I have always been known as the ‘dusky South Indian girl’ in my school, but to my parents, I was always the ‘prettiest’. When I was a kid, being teased about dark skin was an everyday thing by cool kids in my school. I know a lot of people have gone through the crisis and have overcome it over time. I fall in the same league, my parents have had constant visits to my school for being teased over my skin colour by my so called friends. One of the reasons why I was never a part of the popular league in my school. But what would you do about your own relatives? But, over time I learnt that confidence, being entertaining and honest at heart would make more difference than your skin tone.
One interesting incident
After being emotionally tortured in school over my dusky skin tone (which I now think was never intentional), I was recommended fair and lovely face cream by a family relative which was of absolute waste. Although my dad’s pocket became fair, my face was still remained dusky.
One of the my life changing incident was when I tried on one of the branded facemasks which had a high dose of bleach in it. The first time I applied it, my classmates immediately spotted the difference in my skin tone, and they recommended I apply it another time. And so, I did! And this time, I kept it on a little longer. I thought I had become fair only until I looked into the mirror while taking off the mask. I had burnt my face, and it was now darker than I was ever! My heart sank, I ran to my mother, she panicked, so did my dad. Although, my school exams were just a few months away, I chose to skip school until I went back to my original skin tone. That was clearly a lesson learnt! All I wanted them was my skin tone that I despised a few hours back.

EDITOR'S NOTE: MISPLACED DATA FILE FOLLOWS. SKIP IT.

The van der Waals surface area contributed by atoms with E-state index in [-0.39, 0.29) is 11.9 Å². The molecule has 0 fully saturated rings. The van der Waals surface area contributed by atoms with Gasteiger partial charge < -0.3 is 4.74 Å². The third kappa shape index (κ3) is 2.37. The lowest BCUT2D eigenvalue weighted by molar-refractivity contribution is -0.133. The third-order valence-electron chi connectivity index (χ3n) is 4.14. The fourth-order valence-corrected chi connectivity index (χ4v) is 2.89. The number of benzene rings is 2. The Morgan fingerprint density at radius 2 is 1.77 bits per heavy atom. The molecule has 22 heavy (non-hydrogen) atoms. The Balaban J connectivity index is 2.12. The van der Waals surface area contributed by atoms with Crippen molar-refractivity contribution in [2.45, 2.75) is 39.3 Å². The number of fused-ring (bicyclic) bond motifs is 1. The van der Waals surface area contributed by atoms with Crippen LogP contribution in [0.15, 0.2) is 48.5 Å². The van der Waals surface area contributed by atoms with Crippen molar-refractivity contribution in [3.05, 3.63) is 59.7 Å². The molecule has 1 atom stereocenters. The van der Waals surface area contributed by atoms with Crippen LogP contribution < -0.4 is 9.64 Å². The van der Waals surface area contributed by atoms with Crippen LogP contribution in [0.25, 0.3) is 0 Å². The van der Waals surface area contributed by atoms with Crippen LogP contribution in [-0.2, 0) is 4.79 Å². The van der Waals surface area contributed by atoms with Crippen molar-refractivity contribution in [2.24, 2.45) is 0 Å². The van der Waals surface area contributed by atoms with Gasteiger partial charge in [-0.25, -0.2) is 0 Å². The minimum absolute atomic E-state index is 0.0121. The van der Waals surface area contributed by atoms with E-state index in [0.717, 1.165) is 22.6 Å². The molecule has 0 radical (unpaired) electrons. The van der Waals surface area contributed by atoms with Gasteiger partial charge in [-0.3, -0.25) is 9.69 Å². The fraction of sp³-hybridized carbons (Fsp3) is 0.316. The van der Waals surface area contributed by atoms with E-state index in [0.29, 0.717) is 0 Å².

Now to Mr Racist well wisher!
Although I blocked out all the negativity that surrounded me on colourism over the last few years, life always has a way of testing you to check if you still remember the lesson you learnt. That’s when I met a gentleman on a five hour flight recently. He was seated right next to me when he introduced himself to be from South India just as I was. He started off the conversation when we were served breakfast filled with cheese during the flight. Not being a fan of cheese, I skipped the meal, and he suggested I should take it back and at least give it a try. I replied, “Not really a fan of cheese”. He said “That’s a South Indian problem you know! Girls from Kerala eat a lot more spices than cheese. Most girls from the Middle East do it the other way round, which is why they are fair, and you are not”. I looked at him, thinking if I should even reply to that or just go back to my sleep. I chose to ignore him with my pretty little smile (a sarcastic one, though) and went on to ask the cabin crew for my black coffee. To which he decided to pass on his wisdom again! He said, “See, you have asked for a wrong thing, black coffee is also something girls shouldn’t have – it does make them dark you know.”
The second time, I couldn’t let this slip by. So I said “Well, I can’t be any different from the genes I have got from my parents. Dark skin is just a natural part of me, and the people who love me, never wanted me to change. They love me for the way I am. So you don’t have worry about my skin tone nor do you have to love me. Don’t you think beauty is a matter of perception? ”
With an open Question, I left it up to him to think.
He kept mum through the trip as I switched between the channels and then slept through the rest of my trip. Before leaving the flight, I helped him with the luggage and said goodbye. Although he chose to ignore like I ignored his wise words.
Remember ladies and gentlemen, you don’t have to be fair to be pretty nor do you have to dip yourself in a pool of fairness cream to be accepted by the world. You are absolutely beautiful just the way you are. Just be yourself!